4 Tips for a Successful Phone Interview


Phone interviews are becoming increasingly popular and for the 21st century job seeker it’s critical to know how to prepare for them. Most of us feel more comfortable with a phone interview, rather than an in-person interview, but we shouldn’t forget what the purpose of this interview is.

Employers choose to interview candidates over the phone first because they want to sift through the applicants and select just a few to meet in person. Phone interviews require just as much preparation as in-person interviews, so here are four important steps you should take before you pick up the phone.

1.          Choose your surroundings wisely

In order to succeed in a phone interview, you need to choose a quiet and comfortable place where you can talk freely. If you’re in a noisy environment, not only will you be distracted, but your interviewer will be too. He/she will be able to hear all the background noise coming from your end, and may even have trouble understanding you.

You should also be able to talk freely and comfortably on the phone, thus don’t schedule your interview during your work hours. If an employer calls while you’re at work and wants to have an impromptu interview over the phone kindly ask if you can reschedule for another time.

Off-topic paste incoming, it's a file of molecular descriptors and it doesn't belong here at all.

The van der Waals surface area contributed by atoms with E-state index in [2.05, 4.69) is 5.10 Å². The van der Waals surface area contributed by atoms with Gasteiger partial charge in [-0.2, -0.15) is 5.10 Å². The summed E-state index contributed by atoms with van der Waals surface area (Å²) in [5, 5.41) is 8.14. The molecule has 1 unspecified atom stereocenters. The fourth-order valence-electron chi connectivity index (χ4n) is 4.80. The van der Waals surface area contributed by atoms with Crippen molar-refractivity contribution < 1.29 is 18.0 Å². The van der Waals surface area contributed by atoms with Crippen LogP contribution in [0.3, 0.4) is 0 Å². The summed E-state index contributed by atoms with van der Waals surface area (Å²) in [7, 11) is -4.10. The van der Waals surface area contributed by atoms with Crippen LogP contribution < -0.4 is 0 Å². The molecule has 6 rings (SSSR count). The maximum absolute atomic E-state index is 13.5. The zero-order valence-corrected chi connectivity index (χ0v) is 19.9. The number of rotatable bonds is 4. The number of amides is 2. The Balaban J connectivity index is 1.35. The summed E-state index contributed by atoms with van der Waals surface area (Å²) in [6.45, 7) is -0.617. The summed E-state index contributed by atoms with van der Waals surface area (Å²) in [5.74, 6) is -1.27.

2.          Prepare responses to obvious questions

The phone interview is supposed to support your resume and convince the employer that they want to meet you. Scan your resume and think of possible questions you may have to answer about your job history, skills and experience. Prepare answers to these questions and rehearse them until you can deliver them smoothly and confidently.

3.          Walk and talk

Standing up and smiling while speaking will make you more confident and vibrant, and that will translate into your conversation. Your speech becomes more natural as you take a few steps around the room. You will also notice that you begin to use hand gestures while you talk, making you feel more relaxed and in control of the conversation. Try this for practice with your friends or family and see how your tone and the conversation changes.

4.          End on a good note

At the end of the interview, you obviously want to know if you succeeded. Unfortunately, most of the time you won’t get an immediate answer, so be sure to ask the interviewer questions about the decision-making process and about the person making the decisions. Follow up by mailing them a personalized handwritten thank you note.

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